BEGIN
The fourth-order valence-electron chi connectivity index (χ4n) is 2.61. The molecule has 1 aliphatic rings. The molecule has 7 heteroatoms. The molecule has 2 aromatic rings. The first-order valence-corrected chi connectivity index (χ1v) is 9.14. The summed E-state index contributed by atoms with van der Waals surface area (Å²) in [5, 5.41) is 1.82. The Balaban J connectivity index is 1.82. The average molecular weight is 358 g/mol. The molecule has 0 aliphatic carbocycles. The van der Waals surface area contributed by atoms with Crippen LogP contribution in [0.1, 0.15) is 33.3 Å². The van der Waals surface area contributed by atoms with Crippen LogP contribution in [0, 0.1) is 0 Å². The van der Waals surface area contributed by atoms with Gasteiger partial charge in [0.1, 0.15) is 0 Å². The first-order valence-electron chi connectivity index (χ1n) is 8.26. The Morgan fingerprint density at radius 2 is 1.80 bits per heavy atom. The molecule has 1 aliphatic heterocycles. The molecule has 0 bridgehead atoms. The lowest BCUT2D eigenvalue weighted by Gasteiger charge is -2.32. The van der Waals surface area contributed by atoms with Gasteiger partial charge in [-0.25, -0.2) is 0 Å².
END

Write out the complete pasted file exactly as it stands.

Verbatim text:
The fourth-order valence-electron chi connectivity index (χ4n) is 2.61. The molecule has 1 aliphatic rings. The molecule has 7 heteroatoms. The molecule has 2 aromatic rings. The first-order valence-corrected chi connectivity index (χ1v) is 9.14. The summed E-state index contributed by atoms with van der Waals surface area (Å²) in [5, 5.41) is 1.82. The Balaban J connectivity index is 1.82. The average molecular weight is 358 g/mol. The molecule has 0 aliphatic carbocycles. The van der Waals surface area contributed by atoms with Crippen LogP contribution in [0.1, 0.15) is 33.3 Å². The van der Waals surface area contributed by atoms with Crippen LogP contribution in [0, 0.1) is 0 Å². The van der Waals surface area contributed by atoms with Gasteiger partial charge in [0.1, 0.15) is 0 Å². The first-order valence-electron chi connectivity index (χ1n) is 8.26. The Morgan fingerprint density at radius 2 is 1.80 bits per heavy atom. The molecule has 1 aliphatic heterocycles. The molecule has 0 bridgehead atoms. The lowest BCUT2D eigenvalue weighted by Gasteiger charge is -2.32. The van der Waals surface area contributed by atoms with Gasteiger partial charge in [-0.25, -0.2) is 0 Å².